Can transparent batteries become a reality?

Can transparent batteries become a reality?

Technology News |
By eeNews Europe

Using a spin-spray layer-by-layer (SSLbL) assembly technique the researchers created ultrathin and transparent films from single-walled carbon nanotubes (SWNT) and vandium pentoxide (V2O5) nanowires to serve as battery anodes and cathodes.

According to Taylor control over deposition has long been an issue with films containing one-dimensional nanomaterials. The materials may promising for sensor and electrode applications, but achieving uniform properties – such as conductivity -throughout the film has proved difficult. The Yale researchers are looking to produce electrodes with nano-level precision using SSLbL assembly, a method previously developed in Taylor’s lab.

“We demonstrate the feasibility of making transparent battery anodes and cathodes with this highly controllable solution-based method,” said Gittleson. “Engineering ultrathin films to store lithium ions reliably is not trivial. What we have achieved, while only a first step, is quite a feat.”

There are still challenges to overcome before transparent devices can be mass-produced. “The biggest obstacle we face is improving the conductivity of these thin electrodes,” said Gittleson. To address this, the researchers created a new “sandwich” architecture that integrates conductive SWNT layers and active cathode materials to enhance performance.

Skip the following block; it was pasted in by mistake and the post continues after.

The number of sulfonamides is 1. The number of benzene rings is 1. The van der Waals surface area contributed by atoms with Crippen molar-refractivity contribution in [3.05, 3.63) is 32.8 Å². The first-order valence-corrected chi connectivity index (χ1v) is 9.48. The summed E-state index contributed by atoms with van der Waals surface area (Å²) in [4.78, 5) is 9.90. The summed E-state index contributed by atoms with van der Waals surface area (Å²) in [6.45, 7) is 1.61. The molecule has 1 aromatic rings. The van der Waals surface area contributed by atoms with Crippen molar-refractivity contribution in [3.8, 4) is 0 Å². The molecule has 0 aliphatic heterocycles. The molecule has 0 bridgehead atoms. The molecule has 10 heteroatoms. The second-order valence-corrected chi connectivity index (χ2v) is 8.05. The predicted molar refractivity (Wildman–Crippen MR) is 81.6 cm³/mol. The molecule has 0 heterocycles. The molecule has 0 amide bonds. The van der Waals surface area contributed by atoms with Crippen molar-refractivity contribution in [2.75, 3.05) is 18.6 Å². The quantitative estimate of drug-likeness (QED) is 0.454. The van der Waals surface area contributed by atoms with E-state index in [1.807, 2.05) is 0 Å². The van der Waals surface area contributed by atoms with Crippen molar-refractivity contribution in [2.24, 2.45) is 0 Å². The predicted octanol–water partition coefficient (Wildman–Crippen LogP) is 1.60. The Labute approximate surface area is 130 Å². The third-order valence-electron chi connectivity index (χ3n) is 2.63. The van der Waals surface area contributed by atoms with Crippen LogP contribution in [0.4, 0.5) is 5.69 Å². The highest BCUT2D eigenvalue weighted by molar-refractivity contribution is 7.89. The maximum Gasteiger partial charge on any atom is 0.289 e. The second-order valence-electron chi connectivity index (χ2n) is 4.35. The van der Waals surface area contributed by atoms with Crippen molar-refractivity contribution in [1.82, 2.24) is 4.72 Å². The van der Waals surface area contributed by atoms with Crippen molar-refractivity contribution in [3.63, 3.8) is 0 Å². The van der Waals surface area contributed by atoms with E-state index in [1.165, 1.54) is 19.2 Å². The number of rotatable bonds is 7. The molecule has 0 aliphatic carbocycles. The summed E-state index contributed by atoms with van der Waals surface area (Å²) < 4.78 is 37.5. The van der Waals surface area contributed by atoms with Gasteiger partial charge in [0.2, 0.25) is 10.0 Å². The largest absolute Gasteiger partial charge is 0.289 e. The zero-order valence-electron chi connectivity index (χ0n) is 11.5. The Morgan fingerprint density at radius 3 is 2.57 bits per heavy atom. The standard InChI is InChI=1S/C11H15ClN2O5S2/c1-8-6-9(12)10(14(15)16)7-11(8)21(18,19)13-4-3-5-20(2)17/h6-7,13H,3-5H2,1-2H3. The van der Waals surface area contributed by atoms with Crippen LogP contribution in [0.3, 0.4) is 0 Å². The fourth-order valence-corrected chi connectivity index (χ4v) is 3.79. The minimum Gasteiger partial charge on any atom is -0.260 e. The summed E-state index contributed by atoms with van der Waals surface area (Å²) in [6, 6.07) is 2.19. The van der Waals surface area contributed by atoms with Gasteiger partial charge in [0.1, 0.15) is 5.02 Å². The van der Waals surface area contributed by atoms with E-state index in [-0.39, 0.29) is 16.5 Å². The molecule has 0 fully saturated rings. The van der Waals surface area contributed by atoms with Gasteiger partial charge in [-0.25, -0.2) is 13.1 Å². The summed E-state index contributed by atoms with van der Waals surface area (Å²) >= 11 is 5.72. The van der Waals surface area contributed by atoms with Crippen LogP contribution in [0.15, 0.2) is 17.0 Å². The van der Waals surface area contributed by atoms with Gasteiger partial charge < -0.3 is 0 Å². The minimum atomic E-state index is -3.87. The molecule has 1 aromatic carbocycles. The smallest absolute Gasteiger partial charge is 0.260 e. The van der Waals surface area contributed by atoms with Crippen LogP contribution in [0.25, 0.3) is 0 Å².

The next step, Taylor said, is creating a transparent separator/electrolyte, the third major component of a battery. How the lithium ions travel between the anode and cathode is the key to meeting the challenge because the component is usually made from mass-produced polymers and the developers of these systems have not focused on transparency.

“Nature has already demonstrated that complex systems can be transparent,” suggested Taylor. “In fact, earlier this year they discovered a new glass frog species with translucent skin in Costa Rica. If nature can achieve it through evolution, we should be able to with careful engineering.”

The research results are published online in ACS Nano. Forrest Gittleson, post-doctoral associate at Yale University in chemical and environmental engineering, is the lead author.

Related articles and links:

News articles:

Solar-charged transparent Li-ion battery promises ‘smart windows’

Samsung partners MIT to create longer-lasting solid-state rechargeable

The future of print and paper: digital hybrids

If you enjoyed this article, you will like the following ones: don't miss them by subscribing to :    eeNews on Google News


Linked Articles